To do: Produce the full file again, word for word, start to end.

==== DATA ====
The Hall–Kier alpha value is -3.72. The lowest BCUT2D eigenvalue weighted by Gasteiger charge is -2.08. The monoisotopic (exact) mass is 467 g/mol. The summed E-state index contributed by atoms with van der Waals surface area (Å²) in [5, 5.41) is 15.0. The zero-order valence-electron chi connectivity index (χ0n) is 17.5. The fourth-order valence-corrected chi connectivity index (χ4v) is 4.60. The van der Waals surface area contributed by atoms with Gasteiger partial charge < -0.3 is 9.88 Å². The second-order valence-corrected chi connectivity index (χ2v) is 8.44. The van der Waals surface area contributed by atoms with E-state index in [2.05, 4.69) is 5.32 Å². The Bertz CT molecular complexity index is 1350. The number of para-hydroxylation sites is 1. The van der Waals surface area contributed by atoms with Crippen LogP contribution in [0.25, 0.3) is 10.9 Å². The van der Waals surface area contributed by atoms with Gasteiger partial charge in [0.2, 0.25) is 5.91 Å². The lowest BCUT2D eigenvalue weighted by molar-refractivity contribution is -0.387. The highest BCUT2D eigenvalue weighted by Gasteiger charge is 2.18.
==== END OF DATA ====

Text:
The Hall–Kier alpha value is -3.72. The lowest BCUT2D eigenvalue weighted by Gasteiger charge is -2.08. The monoisotopic (exact) mass is 467 g/mol. The summed E-state index contributed by atoms with van der Waals surface area (Å²) in [5, 5.41) is 15.0. The zero-order valence-electron chi connectivity index (χ0n) is 17.5. The fourth-order valence-corrected chi connectivity index (χ4v) is 4.60. The van der Waals surface area contributed by atoms with Gasteiger partial charge < -0.3 is 9.88 Å². The second-order valence-corrected chi connectivity index (χ2v) is 8.44. The van der Waals surface area contributed by atoms with E-state index in [2.05, 4.69) is 5.32 Å². The Bertz CT molecular complexity index is 1350. The number of para-hydroxylation sites is 1. The van der Waals surface area contributed by atoms with Crippen LogP contribution in [0.25, 0.3) is 10.9 Å². The van der Waals surface area contributed by atoms with Gasteiger partial charge in [0.2, 0.25) is 5.91 Å². The lowest BCUT2D eigenvalue weighted by molar-refractivity contribution is -0.387. The highest BCUT2D eigenvalue weighted by Gasteiger charge is 2.18.